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How To Sleep Better Each Night

Are you tired of feeling tired? Tossing and turning all night like that couple from Red Shoes and the Seven Dwarves spoils the morning routine drastically. Restless nights and weary mornings can become more frequent as we get older and our sleep patterns change. Here’s how to sleep better each night!

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Lady sleeping at night.

We all have trouble sleeping from time to time, but when insomnia persists day after day, it can become a real problem.

Beyond making us tired and moody, a lack of sleep can have serious effects on our health, increasing our propensity for:

  • Obesity
  • Heart disease
  • Type 2 Diabetes

If you’ve been having trouble falling asleep or staying asleep, you may have turned to sleep medications in search of more restful slumber. But people; these drugs have side effects, some of which include:

  • Appetite changes
  • Dizziness
  • Drowsiness
  • Abdominal discomfort
  • Dry mouth
  • Headaches
Vector illustration of a young man lying in his bed, trying to sleep. His eyes are wide open and he is looking desperate and frustrated. Concept for insomnia, sleep disorders, nightmares, psychic problems, loneliness and emotional stress.
  • Strange dreams

A recent study in the British Medical Journal associated several hypnotic sleep aids, including zolpidem (Ambien) and temazepam (Restoril), with a possible increased risk of death (although it couldn’t confirm how much of the risk was related to these drugs).

You don’t need to avoid sleep aids if you absolutely need them, but before you turn to pills, try these eight tips to help you get a better night’s sleep:

 

Stick to a sleep schedule of the same bedtime and wake up time, even on the weekends. This helps to regulate your body’s clock and could help you fall asleep and stay asleep for the night.

 

Practice A Relaxing Bedtime Ritual.

A relaxing, routine activity right before bedtime conducted away from bright lights helps separate your sleep time from activities that can cause excitement, stress or anxiety which can make it more difficult to fall asleep, get sound and deep sleep or remain asleep.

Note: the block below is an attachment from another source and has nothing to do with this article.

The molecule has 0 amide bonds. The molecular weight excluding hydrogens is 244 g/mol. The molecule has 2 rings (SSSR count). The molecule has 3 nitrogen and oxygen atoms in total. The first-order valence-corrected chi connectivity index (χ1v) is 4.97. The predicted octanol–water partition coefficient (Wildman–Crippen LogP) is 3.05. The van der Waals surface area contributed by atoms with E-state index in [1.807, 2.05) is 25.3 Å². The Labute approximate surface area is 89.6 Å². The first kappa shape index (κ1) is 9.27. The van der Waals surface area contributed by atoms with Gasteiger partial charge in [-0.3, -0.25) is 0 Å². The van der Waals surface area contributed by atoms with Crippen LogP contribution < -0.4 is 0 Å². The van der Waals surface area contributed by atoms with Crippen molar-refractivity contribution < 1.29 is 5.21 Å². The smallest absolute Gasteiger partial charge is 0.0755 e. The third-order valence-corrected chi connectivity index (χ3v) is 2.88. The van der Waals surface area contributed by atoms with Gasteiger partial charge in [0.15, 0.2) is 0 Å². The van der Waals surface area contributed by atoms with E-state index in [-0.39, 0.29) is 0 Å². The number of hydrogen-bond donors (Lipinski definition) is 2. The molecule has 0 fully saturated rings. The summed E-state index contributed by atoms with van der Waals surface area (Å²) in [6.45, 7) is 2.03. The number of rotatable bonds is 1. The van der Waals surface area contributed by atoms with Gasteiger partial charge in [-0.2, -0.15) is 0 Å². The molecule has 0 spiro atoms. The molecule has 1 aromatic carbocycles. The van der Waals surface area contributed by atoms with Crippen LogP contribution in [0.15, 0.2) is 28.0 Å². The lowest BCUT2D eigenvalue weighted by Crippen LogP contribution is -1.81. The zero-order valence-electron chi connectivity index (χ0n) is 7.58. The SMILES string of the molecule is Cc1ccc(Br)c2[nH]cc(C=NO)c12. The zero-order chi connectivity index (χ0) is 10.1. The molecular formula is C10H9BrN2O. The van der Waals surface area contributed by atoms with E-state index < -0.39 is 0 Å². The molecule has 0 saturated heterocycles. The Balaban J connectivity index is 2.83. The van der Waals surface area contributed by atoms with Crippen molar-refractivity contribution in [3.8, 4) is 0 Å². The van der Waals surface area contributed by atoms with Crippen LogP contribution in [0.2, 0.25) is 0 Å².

• If you have trouble sleeping, avoid naps, especially in the afternoon. Power napping may help you get through the day, but if you find that you can’t fall asleep at bedtime, eliminating even short catnaps may help.
  • Exercise daily. Vigorous exercise is best, but even light exercise is better than no activity. Exercise at any time of day, but not at the expense of your sleep.

Note: Just be careful about the timing of your workouts!

 

Evaluate your room | How To Sleep Better Each Night

Design your sleep environment to establish the conditions you need for sleep. Your bedroom should be cool – between 25 – 32 Celsius degrees.

Your bedroom should also be free from any noise that can disturb your sleep. Finally, your bedroom should be free from any light. Check your room for noises or other distractions. This includes a bed partner’s sleep disruptions such as snoring. Consider using blackout curtains, eye shades, ear plugs, “white noise” machines, humidifiers, fans and other devices.

  • Sleep on a comfortable mattress and pillows. Make sure your mattress is comfortable and supportive. The one you have been using for years may have exceeded its life expectancy – about 9 or 10 years for most good quality mattresses. Have comfortable pillows and make the room attractive and inviting for sleep but also free of allergens that might affect you and objects that might cause you to slip or fall if you have to get up during the night.

  • Use bright light to help manage your circadian rhythms. Avoid bright light in the evening and expose yourself to sunlight in the morning. This will keep your circadian rhythms in check.

 

Avoid Drugs, Cigarettes And Heavy Meals In The Evening | Avoid Forever (Preferably)

Anti-depressants, cigarettes and caffeine can disrupt sleep. Eating big or spicy meals can cause discomfort from indigestion that can make it hard to sleep. If you can, avoid eating large meals for two to three hours before bedtime. Try a light snack 45 minutes before bed if you’re still hungry.

  • Wind down.
    Your body needs time to shift into sleep mode, so spend the last hour before bed doing a calming activity such as reading. For some people, using an electronic device such as a laptop can make it hard to fall asleep, because the particular type of light emanating from the screens of these devices is activating to the brain. If you have trouble sleeping, avoid electronics before bed or in the middle of the night.
  • If you can’t sleep, go into another room and do something relaxing until you feel tired.
    It is best to take work materials, computers and televisions out of the sleeping environment. Use your bed only for sleep to strengthen the association between bed and sleep. If you associate a particular activity or item with anxiety about sleeping, omit it from your bedtime routine.

If you’re still having trouble sleeping, don’t hesitate to speak with your doctor or to find a sleep professional. You may also benefit from recording your sleep in a Sleep Diary to help you better evaluate common patterns or issues you may see with your sleep or sleeping habits.

Well, there you have it guys! This was all about how to sleep better each night. If you have any questions, feel free to leave a comment in the section provided below.

Good luck and Happy Sleeping!

Written by Ahsan Gardezi

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